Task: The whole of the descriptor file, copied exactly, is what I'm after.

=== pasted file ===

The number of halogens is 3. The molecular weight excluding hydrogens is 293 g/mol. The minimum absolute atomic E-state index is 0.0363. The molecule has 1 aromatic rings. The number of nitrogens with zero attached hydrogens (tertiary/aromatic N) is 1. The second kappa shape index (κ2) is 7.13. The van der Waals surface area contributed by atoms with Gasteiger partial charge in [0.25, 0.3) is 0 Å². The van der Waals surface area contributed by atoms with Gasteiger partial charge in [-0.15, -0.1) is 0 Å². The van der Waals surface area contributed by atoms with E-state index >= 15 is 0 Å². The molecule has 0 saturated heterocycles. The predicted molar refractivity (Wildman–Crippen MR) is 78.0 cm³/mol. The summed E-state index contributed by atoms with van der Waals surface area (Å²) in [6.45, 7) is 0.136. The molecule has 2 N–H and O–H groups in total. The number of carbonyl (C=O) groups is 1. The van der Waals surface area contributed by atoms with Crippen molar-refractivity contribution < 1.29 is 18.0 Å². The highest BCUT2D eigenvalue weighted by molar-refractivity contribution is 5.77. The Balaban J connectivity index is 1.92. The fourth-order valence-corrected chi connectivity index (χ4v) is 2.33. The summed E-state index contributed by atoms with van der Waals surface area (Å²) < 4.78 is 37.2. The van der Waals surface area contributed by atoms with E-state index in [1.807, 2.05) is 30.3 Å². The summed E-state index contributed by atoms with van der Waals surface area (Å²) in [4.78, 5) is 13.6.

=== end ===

The number of halogens is 3. The molecular weight excluding hydrogens is 293 g/mol. The minimum absolute atomic E-state index is 0.0363. The molecule has 1 aromatic rings. The number of nitrogens with zero attached hydrogens (tertiary/aromatic N) is 1. The second kappa shape index (κ2) is 7.13. The van der Waals surface area contributed by atoms with Gasteiger partial charge in [0.25, 0.3) is 0 Å². The van der Waals surface area contributed by atoms with Gasteiger partial charge in [-0.15, -0.1) is 0 Å². The van der Waals surface area contributed by atoms with E-state index >= 15 is 0 Å². The molecule has 0 saturated heterocycles. The predicted molar refractivity (Wildman–Crippen MR) is 78.0 cm³/mol. The summed E-state index contributed by atoms with van der Waals surface area (Å²) in [6.45, 7) is 0.136. The molecule has 2 N–H and O–H groups in total. The number of carbonyl (C=O) groups is 1. The van der Waals surface area contributed by atoms with Crippen molar-refractivity contribution < 1.29 is 18.0 Å². The highest BCUT2D eigenvalue weighted by molar-refractivity contribution is 5.77. The Balaban J connectivity index is 1.92. The fourth-order valence-corrected chi connectivity index (χ4v) is 2.33. The summed E-state index contributed by atoms with van der Waals surface area (Å²) < 4.78 is 37.2. The van der Waals surface area contributed by atoms with E-state index in [1.807, 2.05) is 30.3 Å². The summed E-state index contributed by atoms with van der Waals surface area (Å²) in [4.78, 5) is 13.6.